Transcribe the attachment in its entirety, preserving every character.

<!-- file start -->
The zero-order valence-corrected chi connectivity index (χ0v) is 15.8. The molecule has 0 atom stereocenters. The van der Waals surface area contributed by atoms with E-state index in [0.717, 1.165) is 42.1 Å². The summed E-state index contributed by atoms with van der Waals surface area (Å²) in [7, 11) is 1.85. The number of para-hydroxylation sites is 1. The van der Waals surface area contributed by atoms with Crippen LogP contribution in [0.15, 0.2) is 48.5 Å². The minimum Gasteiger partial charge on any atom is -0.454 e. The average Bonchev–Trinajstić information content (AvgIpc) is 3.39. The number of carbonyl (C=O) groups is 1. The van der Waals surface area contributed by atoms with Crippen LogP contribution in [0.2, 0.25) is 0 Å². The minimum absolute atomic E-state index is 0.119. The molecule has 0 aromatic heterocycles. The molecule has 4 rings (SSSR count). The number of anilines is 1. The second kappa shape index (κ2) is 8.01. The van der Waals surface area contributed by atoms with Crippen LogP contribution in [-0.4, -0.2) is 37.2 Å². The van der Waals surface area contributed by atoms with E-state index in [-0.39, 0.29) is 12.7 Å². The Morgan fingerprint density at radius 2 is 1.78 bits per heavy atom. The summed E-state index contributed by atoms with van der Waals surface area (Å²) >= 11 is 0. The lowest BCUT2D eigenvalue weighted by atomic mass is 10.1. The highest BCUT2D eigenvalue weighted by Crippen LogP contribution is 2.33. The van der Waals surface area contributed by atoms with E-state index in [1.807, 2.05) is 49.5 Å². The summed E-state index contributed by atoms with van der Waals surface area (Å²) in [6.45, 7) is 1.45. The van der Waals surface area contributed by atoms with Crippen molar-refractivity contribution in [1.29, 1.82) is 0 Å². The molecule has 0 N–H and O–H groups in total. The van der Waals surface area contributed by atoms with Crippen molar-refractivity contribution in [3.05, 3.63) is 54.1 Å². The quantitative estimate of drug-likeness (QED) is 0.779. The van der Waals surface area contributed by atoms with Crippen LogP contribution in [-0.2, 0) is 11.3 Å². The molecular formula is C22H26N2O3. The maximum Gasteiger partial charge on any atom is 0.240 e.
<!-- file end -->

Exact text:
The zero-order valence-corrected chi connectivity index (χ0v) is 15.8. The molecule has 0 atom stereocenters. The van der Waals surface area contributed by atoms with E-state index in [0.717, 1.165) is 42.1 Å². The summed E-state index contributed by atoms with van der Waals surface area (Å²) in [7, 11) is 1.85. The number of para-hydroxylation sites is 1. The van der Waals surface area contributed by atoms with Crippen LogP contribution in [0.15, 0.2) is 48.5 Å². The minimum Gasteiger partial charge on any atom is -0.454 e. The average Bonchev–Trinajstić information content (AvgIpc) is 3.39. The number of carbonyl (C=O) groups is 1. The van der Waals surface area contributed by atoms with Crippen LogP contribution in [0.2, 0.25) is 0 Å². The minimum absolute atomic E-state index is 0.119. The molecule has 0 aromatic heterocycles. The molecule has 4 rings (SSSR count). The number of anilines is 1. The second kappa shape index (κ2) is 8.01. The van der Waals surface area contributed by atoms with Crippen LogP contribution in [-0.4, -0.2) is 37.2 Å². The van der Waals surface area contributed by atoms with E-state index in [-0.39, 0.29) is 12.7 Å². The Morgan fingerprint density at radius 2 is 1.78 bits per heavy atom. The summed E-state index contributed by atoms with van der Waals surface area (Å²) >= 11 is 0. The lowest BCUT2D eigenvalue weighted by atomic mass is 10.1. The highest BCUT2D eigenvalue weighted by Crippen LogP contribution is 2.33. The van der Waals surface area contributed by atoms with E-state index in [1.807, 2.05) is 49.5 Å². The summed E-state index contributed by atoms with van der Waals surface area (Å²) in [6.45, 7) is 1.45. The van der Waals surface area contributed by atoms with Crippen molar-refractivity contribution in [1.29, 1.82) is 0 Å². The molecule has 0 N–H and O–H groups in total. The van der Waals surface area contributed by atoms with Crippen molar-refractivity contribution in [3.05, 3.63) is 54.1 Å². The quantitative estimate of drug-likeness (QED) is 0.779. The van der Waals surface area contributed by atoms with Crippen LogP contribution in [-0.2, 0) is 11.3 Å². The molecular formula is C22H26N2O3. The maximum Gasteiger partial charge on any atom is 0.240 e.